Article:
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Laurie's 'Survivor girl ukulele band'

Laurie Kallevig founded the survivor girl ukulele band project.1 / 6
David Evert, left, and Laurie kallevig talk about their projects. Evert works in Africa and kallevig in India. Both are Wadena locals.2 / 6
Students use colorful ukuleles to make music.3 / 6
Several girls attend survivor girls ukulele class in India.4 / 6
Graduates of the survivor girls ukulele class will be given their own ukulele, donated by Kala Music Company.5 / 6
Kallevig teaches students at a survivor girls ukulele class.6 / 6

Ethelyn Pearson

On Aug. 15, 2013, Laurie Kallevig climbed into a three-wheel auto rickshaw in Mumbai, India, that took her back to the airport where she boarded a mammoth Delta Air France plane on the next leg of her journey to Wadena. Rev. Lloyd Kallevig, her father, lives there.

Once back in the states, Laurie became embroiled in filling the coffers for her 'Survivor girl ukulele band project. The name survivor girl is not a misnomer. It means exactly that: the all-girl band is made up of survivors of one of the most horrendous sex-trafficking rings in the world.

The splendid idea of putting together a ukulele band made up of victims-turned-survivors came to Kallevig while she was touring the east. In 1999, she went on a year-long odyssey around the world. After a few days on the lower slopes of Everest in Nepal and riding a camel in the Thar Desert in India, Tibet was the next destination. Kallevig also spent some time traveling in southeast Asia.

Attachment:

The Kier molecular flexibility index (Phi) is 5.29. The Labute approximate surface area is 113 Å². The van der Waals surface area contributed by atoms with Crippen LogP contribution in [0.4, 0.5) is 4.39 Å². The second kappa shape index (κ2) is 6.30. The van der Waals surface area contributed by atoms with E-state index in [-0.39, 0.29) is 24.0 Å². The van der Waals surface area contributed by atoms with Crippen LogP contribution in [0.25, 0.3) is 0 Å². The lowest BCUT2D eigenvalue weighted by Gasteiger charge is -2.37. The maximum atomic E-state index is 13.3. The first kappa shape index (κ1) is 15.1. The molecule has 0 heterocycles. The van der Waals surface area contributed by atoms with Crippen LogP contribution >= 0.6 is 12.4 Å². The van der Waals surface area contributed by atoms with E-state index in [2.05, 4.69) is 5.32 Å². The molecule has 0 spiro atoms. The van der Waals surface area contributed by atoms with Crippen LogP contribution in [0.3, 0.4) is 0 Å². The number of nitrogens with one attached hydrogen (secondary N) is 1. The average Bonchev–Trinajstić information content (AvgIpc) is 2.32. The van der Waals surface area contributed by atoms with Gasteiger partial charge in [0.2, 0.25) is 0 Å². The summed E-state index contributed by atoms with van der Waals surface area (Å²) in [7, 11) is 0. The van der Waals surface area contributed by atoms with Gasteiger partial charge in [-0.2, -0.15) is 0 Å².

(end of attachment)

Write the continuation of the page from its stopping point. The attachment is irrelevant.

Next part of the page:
It was while in Tibet that a UNICEF worker from Nepal told Kallevig about the trafficking of thousands of girls from Nepal and India. Ever since then, Kallevig has not been able to put the girls from her thoughts. The flotsam and human wreckage that abounds there sprawls and is strewn everywhere. She knew she had to do something.

Kallevig went to India, guitar in hand, and volunteered with an organization in Delhi. A day later after signing and playing her guitar with a group of girls, the idea of forming an all-girl band came to her. Learning to play the ukulele followed.

Girls 12 to 18 were entranced. She handed one of them a colorful ukulele. The girl strummed it; while she played, she was taken out of the sordid existence that was hers into a loving place where she was safe. She was smiling.

"I believe the call of music is transformative. It can help drown out, take the place of the ugliness in their lives. It is the only thing they know," Kallevig said.

About then the first strains of what a survivor girls' ukulele band were envisioned, could sound like and Kallevig's new project was born.

Fast forward to last spring: Sitting cross-legged in Pune, India, Kallevig plays her uke with the brightly dressed class in front of her - survivor girls about to graduate. Upon graduation each girl will be given a ukulele of her own, donated generously by Kala Music Company.

Kallevig can't wait to get back to India, with 24 instruments from Kala Music Company. She loves the girls and lets them know it. Several of them show potential to teach ukulele. She has given them a start. The monster plane Kallevig boards will soon be flying its way back to India. She will miss her father, identical twin sister Lois in Phoenix, Ariz. and placid Wadena.

Kallevig will be working with a home for rescued girls in Mysore, India, for the next six months and she is looking forward to seeing her students on their way to reclaiming their hope and joy of music.

To those who would like to learn more or join the band via financial donation, please visit Kallevig's blog at or website at